The International Rugby Players’ Association (IRPA) hosted a Conference of its Northern Hemisphere members in London this week. The Conference was attended by representatives from member associations including the Rugby Players Association (England), IRUPA (Ireland), WRPA (Wales), GIRA (Italy) and EU Athletes UniSportPro, the World Athletes Association. The purpose of the assembly was to share best practise as well as focusing on the major international issues of importance to the game.
Chaired by IRPA’s Damian Hopley, the aim of the Conference was to review and further progress the focus areas of importance to the players and the game for the coming year. Amongst the core player welfare topics for discussion were concussion, season structure and player release.
The debate on concussion remains firmly in the spotlight and IRPA acknowledges the significant progress that has been made in this area with IRPA, World Rugby and other stakeholders driving forward initiatives to address this major area of importance to the welfare of players. IRPA recognises the work being undertaken in the key areas of concussion prevention, education and awareness, management and research and will continue to support World Rugby and other stakeholders in this area.
IRPA is supportive of the formal introduction of the concussion trials and initiatives developed over recent years, namely the HIA (Head Injury Assessment), Recognise and Remove and Return to Play protocols into World Rugby regulations. This will help to ensure the appropriate concussion management programmes are adopted across all competitions and player, and that key organisations and people are held accountable to best practice. As part of this, IRPA believes the time has come to implement a system of compulsory concussion education for players, coaches, team management and officials at all levels of the game on concussion management, and to also incorporate this requirement within World Rugby regulations.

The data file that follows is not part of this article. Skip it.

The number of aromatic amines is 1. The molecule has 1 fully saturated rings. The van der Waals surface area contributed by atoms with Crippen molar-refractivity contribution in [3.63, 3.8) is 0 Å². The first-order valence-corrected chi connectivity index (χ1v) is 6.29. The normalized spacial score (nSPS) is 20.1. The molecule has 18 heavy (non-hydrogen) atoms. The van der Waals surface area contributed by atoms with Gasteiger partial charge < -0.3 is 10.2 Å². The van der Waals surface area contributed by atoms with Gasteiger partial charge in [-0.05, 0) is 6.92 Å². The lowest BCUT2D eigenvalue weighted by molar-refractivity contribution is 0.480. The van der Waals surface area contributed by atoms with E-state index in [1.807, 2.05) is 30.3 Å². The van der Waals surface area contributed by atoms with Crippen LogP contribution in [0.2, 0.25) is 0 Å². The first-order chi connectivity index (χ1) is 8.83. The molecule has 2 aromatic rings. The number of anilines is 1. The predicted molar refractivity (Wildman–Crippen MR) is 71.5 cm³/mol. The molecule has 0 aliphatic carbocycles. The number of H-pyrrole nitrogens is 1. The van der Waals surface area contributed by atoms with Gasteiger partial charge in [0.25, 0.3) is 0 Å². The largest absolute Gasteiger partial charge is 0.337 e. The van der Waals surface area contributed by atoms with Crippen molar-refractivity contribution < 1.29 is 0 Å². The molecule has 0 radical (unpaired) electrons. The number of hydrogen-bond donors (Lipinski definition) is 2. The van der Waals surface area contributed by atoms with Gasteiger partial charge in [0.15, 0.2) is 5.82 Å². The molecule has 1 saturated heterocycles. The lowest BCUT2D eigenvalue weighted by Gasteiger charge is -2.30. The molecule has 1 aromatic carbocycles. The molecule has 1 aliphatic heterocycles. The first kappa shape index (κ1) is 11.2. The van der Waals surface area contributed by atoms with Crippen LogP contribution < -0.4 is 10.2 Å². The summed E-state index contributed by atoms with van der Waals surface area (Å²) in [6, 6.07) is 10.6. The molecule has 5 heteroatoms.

Speaking at the Conference, IRPA Chairman Damian Hopley said:
“The past few seasons have seen an intense focus on concussion and the development and trial of processes to better assist elite players, coaches and team management on the diagnosis and management of suspected concussion and concussion. The Professional Rugby Injury Surveillance Report in England showed a significant increase in the number of concussions or suspected concussions reported, this is a result of the heightened awareness amongst the playing community due to the HIA trials, and improved methods pf concussion management. As well as having a competent system for the management of concussion within our game, we must also ensure we have a robust compulsory education requirement so that our members and stakeholders understand not just the process in place but the signs, symptoms and return to play protocols